What to expect from mobility and transit in 2019?
Source: Prasanth Aby Thomas, Freelancer
With innovative service offerings and electrification, the mobility industry is on a path of rapid change, raising questions on whether it would be worth owning a private car or just use the public transport systems as they become more and more convenient and efficient. Looking ahead at the new year and providing insights, Optibus
recently published a post on what to expect in this industry in 2019.
More electric buses but not everywhere
The idea of electric buses is becoming more and more appealing as a great solution to pollution and energy concerns. So much so that countries in many continents are making a beeline to adopt it. However, Amos Haggiag, Co-Founder and CEO of Optibus, pointed out that countries like China are far ahead of reaching this goal than the more developed economies of Europe and the US.
“Electric bus adoption varies widely between countries and continents,” Haggiag said. “China is committed to electric buses (mostly as a way to control emissions) and, accordingly, there are 16,000 electric-vehicle-public transportation buses in Shenzhen alone, much more than the estimated 300 in the US and the 2,500 in Europe. Shenzhen is now on its way to electrify the city’s taxis.”
Shenzhen is not going to be alone, he continued. Many cities around the world are promoting the transition to electric vehicles and specifically buses. European and North American public transit agencies and operators are gradually piloting or adding electric buses to existing fleets. Local governments and agencies are funding this change, which also needs technology maturity. 2019 will be a year where the numbers of electric buses in Europe and North America will grow. Electric vehicles are substantially quieter so pay attention – you won’t hear them coming.
Increased use of public transport
Economic development and rise in consumer spending have led to more people owning private cars in countries like the US has raised concerns about the declining numbers of public transport ridership. Transport agencies are being forced to look for alternate options to solve this problem, including optimizing riding schedules and trip volumes.
“Ridership is complex and is influenced by many factors,” Haggiag said. “In 2019 new technologies utilizing big data will help improve transit networks by making them more efficient while reducing the costs. Deriving insights from big data utilizing AI will improve on-time performance and the entire rider experience, from better on-time performance to changing routes, new service offerings, etc. These efforts can and will grow ridership, and cities that will invest in these initiatives will see the numbers turn around. 2018 saw few US cities grow ridership; we predict that 2019 will see more such cities.”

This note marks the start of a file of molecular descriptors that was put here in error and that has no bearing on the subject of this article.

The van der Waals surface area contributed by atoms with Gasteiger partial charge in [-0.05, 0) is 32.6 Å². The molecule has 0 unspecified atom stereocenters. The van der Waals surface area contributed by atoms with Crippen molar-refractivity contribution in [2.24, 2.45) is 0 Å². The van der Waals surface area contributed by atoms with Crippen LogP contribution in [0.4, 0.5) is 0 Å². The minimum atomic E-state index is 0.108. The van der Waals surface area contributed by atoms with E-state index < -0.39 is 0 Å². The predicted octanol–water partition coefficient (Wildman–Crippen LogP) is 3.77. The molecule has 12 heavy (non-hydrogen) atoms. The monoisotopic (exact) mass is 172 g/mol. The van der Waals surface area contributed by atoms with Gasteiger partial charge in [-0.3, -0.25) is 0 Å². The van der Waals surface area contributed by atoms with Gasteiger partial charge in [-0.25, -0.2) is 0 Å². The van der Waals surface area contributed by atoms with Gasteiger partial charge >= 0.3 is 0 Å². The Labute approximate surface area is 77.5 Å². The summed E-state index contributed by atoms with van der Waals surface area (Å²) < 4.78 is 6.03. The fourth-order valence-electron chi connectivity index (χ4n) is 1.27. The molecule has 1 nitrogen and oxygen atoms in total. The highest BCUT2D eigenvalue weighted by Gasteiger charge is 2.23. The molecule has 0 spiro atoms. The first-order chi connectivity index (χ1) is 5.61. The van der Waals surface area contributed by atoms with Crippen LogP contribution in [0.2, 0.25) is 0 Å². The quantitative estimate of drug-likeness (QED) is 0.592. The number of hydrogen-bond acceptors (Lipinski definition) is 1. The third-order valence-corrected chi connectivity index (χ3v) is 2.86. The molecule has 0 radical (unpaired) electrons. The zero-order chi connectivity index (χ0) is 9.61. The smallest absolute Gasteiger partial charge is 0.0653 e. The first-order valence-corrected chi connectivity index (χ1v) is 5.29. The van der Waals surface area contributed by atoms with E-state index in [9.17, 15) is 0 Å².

Micro-mobility – the next big thing
Tiny transportation solutions like electric scooters, unicycles, and motorized skateboards could become more popular, not just as a main form of transport but also acting as a last-mile solution.
“As adoption numbers go up, micro-mobility will also replace larger shared mobility options that were first to market,” Haggiag pointed out. “New vehicle types that will be better suited for shared/rental use will appear and, with them, new regulations that will make sure drivers, passengers and pedestrians are safe (age restrictions, helmets, etc.). Micro-mobility will keep evolving and new devices will keep popping up around us.”
Changing the role of the government
The changing transport industry landscape could have a profound impact on how governments across the globe function in terms of offering services and regulating them. Solutions like micro mobility devices and shared travel services have paved way for new thinking on how transport will evolve in the coming years. In other words, governments need to think beyond the traditional transport systems and come up with ways to manage the new entrants.